Skip to: Content
Skip to: Site Navigation
Skip to: Search


A Federation, Not a Divided Land

By Emad FraitekhEmad Fraitekh is a Palestinian-American writer and journalist originally from the West Bank. He now resides in Atlanta, Ga. / August 17, 1992



PALESTINIANS are divided over how to view the change of power in Israel. The most hard-line view is held by the Islamic Resistance Movement, Hamas, which is not a member of the Palestine Liberation Organization (PLO). Hamas rejects any peace talks with Israel. It strongly opposes the peaceful approach the PLO has taken toward Israel.

Skip to next paragraph

Hamas, however, represents only a small fraction of the Palestinian people - about the same percentage as the portion of Jewish people that supported the extremist Zionist Irgun organization before the establishment of Israel in 1948.

The PLO itself has two divergent views of the new Israeli government. The radical factions believe that the change in Israel is limited to the "names of politicians" and won't affect policies. They point out that Prime Minister Yitzhak Rabin has taken the unusual step of reserving the Cabinet post of defense minister for himself. In their eyes, this is a strong message to the Palestinians that his iron fist has not softened. They predict that Mr. Rabin will put every effort into crushing the Palestinian intifadah, and then focus on revitalizing the "Jordanian option."

The moderate leaders of the PLO view the return of the Labor Party differently. In a recent interview with CNN, Yasser Arafat said that "the results of the Israeli elections show that the Israeli masses voted for peace rather than war." Mr. Arafat and like-minded Palestinians believe that Labor tends to be more pragmatic than Likud when it comes to Israel's relations with the international community, especially the United States, but just as ideological when it comes to Palestinian self-determination and

Israeli security.

Palestinians, in general, view their history with Israel as the history of Labor Party policies, which includes the first settlements and the occupation of the West Bank, Gaza, and East Jerusalem.

Nonetheless, many see Rabin's coalition as promising. They feel that if the new prime minister is serious about making peace, he may be best able to win over the Israeli public because of his tough credentials. Labor is coming to power in a totally different world internationally, regionally, and locally than when it last governed 15 years ago. The Soviet Union and Eastern bloc no longer exist. China, Russia, most of Africa, and India have recognized Israel's right to exist. Israel has a peace treaty wit h Egypt. Zionism, Israel's founding ideology, is no longer considered racism by the United Nations General Assembly.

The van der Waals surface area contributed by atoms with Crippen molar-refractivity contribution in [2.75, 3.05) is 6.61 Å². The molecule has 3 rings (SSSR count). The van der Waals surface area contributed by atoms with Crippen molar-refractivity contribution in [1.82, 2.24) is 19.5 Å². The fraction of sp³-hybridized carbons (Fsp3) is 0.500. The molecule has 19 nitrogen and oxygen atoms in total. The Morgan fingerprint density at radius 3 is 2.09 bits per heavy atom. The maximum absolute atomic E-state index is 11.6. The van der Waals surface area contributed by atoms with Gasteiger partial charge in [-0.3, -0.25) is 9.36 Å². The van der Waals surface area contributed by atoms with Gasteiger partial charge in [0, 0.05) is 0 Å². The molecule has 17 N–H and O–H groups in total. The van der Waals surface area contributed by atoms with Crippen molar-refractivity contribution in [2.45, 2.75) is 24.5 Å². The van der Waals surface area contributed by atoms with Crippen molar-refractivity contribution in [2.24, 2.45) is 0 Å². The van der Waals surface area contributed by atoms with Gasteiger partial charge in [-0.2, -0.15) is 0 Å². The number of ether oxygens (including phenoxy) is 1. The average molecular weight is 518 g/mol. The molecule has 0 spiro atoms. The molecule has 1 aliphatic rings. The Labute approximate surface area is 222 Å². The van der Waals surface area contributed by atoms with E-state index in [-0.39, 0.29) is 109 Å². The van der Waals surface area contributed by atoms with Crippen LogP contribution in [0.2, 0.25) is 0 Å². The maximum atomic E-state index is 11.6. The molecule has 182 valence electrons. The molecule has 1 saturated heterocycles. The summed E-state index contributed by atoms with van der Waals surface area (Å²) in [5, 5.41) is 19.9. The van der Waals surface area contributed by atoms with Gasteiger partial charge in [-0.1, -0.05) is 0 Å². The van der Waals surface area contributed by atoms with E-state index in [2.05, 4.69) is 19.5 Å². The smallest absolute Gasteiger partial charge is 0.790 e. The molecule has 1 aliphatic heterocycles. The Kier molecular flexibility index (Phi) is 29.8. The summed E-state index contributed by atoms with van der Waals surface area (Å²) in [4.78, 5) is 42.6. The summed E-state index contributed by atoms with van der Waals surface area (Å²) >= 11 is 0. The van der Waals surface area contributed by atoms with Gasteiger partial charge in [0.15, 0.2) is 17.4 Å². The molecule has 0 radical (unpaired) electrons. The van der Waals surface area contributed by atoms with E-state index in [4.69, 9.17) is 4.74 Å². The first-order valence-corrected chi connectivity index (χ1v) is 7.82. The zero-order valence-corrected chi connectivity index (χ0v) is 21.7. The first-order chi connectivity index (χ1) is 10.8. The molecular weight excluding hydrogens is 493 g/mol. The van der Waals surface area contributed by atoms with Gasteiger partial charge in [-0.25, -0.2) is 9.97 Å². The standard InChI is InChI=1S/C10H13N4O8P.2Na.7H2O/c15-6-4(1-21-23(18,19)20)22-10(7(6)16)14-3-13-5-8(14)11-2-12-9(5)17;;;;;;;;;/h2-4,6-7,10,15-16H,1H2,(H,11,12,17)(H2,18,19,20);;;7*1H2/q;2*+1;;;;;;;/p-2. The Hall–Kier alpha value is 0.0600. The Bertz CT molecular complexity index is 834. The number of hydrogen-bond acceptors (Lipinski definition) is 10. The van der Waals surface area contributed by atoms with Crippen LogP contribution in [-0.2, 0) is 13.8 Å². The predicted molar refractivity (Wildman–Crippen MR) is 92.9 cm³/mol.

The intifadah cost Israel politically, economically, and morally because of the harsh policies she has used against it. Iraq, Israel's strongest enemy, was militarily destroyed in the Gulf war. The PLO has given up its goal of total liberation of Palestine from the "Zionist entity." In 1988, the PLO recognized Israel's right to exist and declared an independent state in the occupied territories.

Labor's first initiatives leave room for hope. Israeli law bans contact with the PLO, and under the Likud government even Jewish peace activists were imprisoned for meeting with Arafat. The new government has proposed that the law, which one minister has called "stupid," be rescinded. Labor may even encourage the US to resume its dialogue with the PLO. Rabin has stated that Israel is in the process of changing its priorities. Apparently, Israel is ready to offer Palestinians meaningful self-rule, but tha t is only half the solution.

At the heart of the Palestinian/Israeli dispute are the basic rights of two nationalities claiming the same piece of land - Palestine. The easiest strategy for both has been to deny the existence of the other. The undeniable truth remains that each of the two people lives within the other's psyche. Israelis know the Palestinians' strengths and weaknesses, and vice versa. The psychological and emotional aspects of the conflict are essential in determining a final status.

The Palestinians have now accepted Israel's right to exist, but, emotionally, every Palestinian still believes that Palestine is his or hers from the Mediterranean to the Jordan River. Likewise, the Jewish people believe that after 2,000 years in the diaspora they have finally returned to their "promised land."

The Zionist movement promised the Jewish people a "safe haven" in a "Jewish state." But after 44 years and five wars, the haven is not safe, and the state is not purely Jewish. Palestinian resistance is still knocking on its door and one-fifth of Israel's population is Palestinian.

Unless both nations come to realize that their emotional and psychological feelings belong to the same indivisible homeland, there will be no peace between them. Dividing Palestine again would be as serious a mistake as occupation. An independent Palestinian state in part of Palestine should not be established to permanently separate the two nations, but rather to lay the foundation for a future federation between them. In such a partnership, the energy from the national struggles of both people, one aga inst the other, will be rechanneled into a joint struggle for social justice and economic prosperity.

The Palestinians would act as a bridge between Israel and the Arabs, and this solution would bring security to Israel, freedom to Palestine, and unity for the homeland.

The wall of distrust between the two nations is high and wide. The period visualized in an interim self-government arrangement will tear it down. But for a lasting peace, courageous leaders, not timid career politicians, are needed. Mahatma Gandhi once said, "A coward is less than a man." Rabin and Arafat, it's hoped, will not be less than men.